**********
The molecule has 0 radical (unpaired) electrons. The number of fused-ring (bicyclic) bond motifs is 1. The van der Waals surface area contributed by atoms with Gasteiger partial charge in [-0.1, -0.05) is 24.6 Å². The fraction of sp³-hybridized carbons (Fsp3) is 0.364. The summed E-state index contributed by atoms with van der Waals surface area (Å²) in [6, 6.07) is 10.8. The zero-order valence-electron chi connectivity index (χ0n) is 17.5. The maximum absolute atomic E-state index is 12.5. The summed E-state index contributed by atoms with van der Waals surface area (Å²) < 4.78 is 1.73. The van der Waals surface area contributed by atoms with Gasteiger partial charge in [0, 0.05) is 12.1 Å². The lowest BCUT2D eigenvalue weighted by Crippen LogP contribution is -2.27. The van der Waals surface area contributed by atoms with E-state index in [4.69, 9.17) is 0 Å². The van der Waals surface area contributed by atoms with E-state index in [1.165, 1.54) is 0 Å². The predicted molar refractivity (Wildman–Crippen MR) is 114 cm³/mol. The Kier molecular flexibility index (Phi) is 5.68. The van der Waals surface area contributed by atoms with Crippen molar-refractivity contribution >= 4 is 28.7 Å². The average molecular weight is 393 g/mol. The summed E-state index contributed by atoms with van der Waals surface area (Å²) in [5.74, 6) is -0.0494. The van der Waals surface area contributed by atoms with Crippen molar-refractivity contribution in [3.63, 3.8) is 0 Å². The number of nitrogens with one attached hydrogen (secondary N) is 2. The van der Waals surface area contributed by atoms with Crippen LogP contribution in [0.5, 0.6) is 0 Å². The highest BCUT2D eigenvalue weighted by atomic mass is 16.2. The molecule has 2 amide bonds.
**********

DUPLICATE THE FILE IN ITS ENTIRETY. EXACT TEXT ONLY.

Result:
The molecule has 0 radical (unpaired) electrons. The number of fused-ring (bicyclic) bond motifs is 1. The van der Waals surface area contributed by atoms with Gasteiger partial charge in [-0.1, -0.05) is 24.6 Å². The fraction of sp³-hybridized carbons (Fsp3) is 0.364. The summed E-state index contributed by atoms with van der Waals surface area (Å²) in [6, 6.07) is 10.8. The zero-order valence-electron chi connectivity index (χ0n) is 17.5. The maximum absolute atomic E-state index is 12.5. The summed E-state index contributed by atoms with van der Waals surface area (Å²) < 4.78 is 1.73. The van der Waals surface area contributed by atoms with Gasteiger partial charge in [0, 0.05) is 12.1 Å². The lowest BCUT2D eigenvalue weighted by Crippen LogP contribution is -2.27. The van der Waals surface area contributed by atoms with E-state index in [4.69, 9.17) is 0 Å². The van der Waals surface area contributed by atoms with E-state index in [1.165, 1.54) is 0 Å². The predicted molar refractivity (Wildman–Crippen MR) is 114 cm³/mol. The Kier molecular flexibility index (Phi) is 5.68. The van der Waals surface area contributed by atoms with Crippen molar-refractivity contribution >= 4 is 28.7 Å². The average molecular weight is 393 g/mol. The summed E-state index contributed by atoms with van der Waals surface area (Å²) in [5.74, 6) is -0.0494. The van der Waals surface area contributed by atoms with Crippen molar-refractivity contribution in [3.63, 3.8) is 0 Å². The number of nitrogens with one attached hydrogen (secondary N) is 2. The van der Waals surface area contributed by atoms with Crippen LogP contribution in [0.5, 0.6) is 0 Å². The highest BCUT2D eigenvalue weighted by atomic mass is 16.2. The molecule has 2 amide bonds.